Booze and sun – old camera, friends and expired film not pictured

Instagram and Hipstamatic have turned us into a world of snappers – ones very keen to tweak our digital creations to resemble the retro looks of analogue photography.

Look at the Facebook or Flickr accounts of your friends, and chances are you’ll see a bunch of pics of parties, meet-ups, picnics, day trips of a drink or two made to look like old Polaroids, xpro’d slide, old colour prints or other remnants of an analogue age.

When my friend Matt celebrated getting his PhD in American Studies, there was a meet-up of a bunch of us at a south London bar called Frank’s Café – an al fresco venue on the top of an old car parking building in hipster haven Peckham.

London summers have been drab affairs since 2006. While the world was watching last summer, the grey clouds managed to dissolve enough for the Olympics to be held successfully. But sweaty summery weather has been depressingly rare.

Early evening is my favourite time to shoot. The light goes golden, shadows soften and lengthen, texture is teased out of objects that are rendered hard and flat in the noonday sun.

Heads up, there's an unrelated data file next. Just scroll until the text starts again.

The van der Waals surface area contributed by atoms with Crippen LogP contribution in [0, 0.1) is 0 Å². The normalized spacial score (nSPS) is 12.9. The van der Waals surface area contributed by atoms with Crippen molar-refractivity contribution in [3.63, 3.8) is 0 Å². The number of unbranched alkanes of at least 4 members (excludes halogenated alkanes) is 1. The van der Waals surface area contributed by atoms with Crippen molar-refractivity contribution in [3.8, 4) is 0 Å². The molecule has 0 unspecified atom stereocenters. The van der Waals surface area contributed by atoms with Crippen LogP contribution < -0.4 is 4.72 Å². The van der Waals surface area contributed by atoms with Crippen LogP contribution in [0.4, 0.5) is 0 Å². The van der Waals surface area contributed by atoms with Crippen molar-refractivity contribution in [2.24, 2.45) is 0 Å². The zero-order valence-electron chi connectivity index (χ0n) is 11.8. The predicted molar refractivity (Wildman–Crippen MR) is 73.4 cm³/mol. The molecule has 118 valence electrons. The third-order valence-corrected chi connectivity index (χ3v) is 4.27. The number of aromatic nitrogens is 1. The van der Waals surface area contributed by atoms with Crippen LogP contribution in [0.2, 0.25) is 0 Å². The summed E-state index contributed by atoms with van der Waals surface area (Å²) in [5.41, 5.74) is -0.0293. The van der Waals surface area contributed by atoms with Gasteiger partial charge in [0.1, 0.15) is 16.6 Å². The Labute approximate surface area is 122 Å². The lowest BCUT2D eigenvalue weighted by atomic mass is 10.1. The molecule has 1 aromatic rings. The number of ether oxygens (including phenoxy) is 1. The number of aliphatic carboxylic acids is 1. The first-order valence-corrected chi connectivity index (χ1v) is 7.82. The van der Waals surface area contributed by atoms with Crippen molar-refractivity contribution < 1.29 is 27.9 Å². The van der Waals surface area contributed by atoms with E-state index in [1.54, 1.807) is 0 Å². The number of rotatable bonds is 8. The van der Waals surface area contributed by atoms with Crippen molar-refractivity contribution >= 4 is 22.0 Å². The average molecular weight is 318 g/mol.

I have a freezer full of film gleaned from camera shops or on eBay, including a bunch of films recently or not-so recently discontinued. I’m down to my last half-dozen rolls of Agfa RSX II 100; a slide film produced until the early 2000s, and capable of beautiful results. It’s essentially a professional version of Agfa’s much-loved Precisa, a cross-processing holy grail for LOMOgraphers.

I shot these pics on an old Zenit 3M, a Soviet camera I’ve written about before. It’s one of the simplest SLRs built still capable of giving you decent results; a handful of speeds and a pre-set Helios lens perfect for the golden hour. Old lenses like this don’t come with the contrast boosting coatings which you’ll find on more modern ones. But for an impromptu session with a bunch of friends, it’s a pairing which works a treat.

Check out more pics from my RSX stash here, and more shots from the Zenit 3M.


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Stephen Dowling
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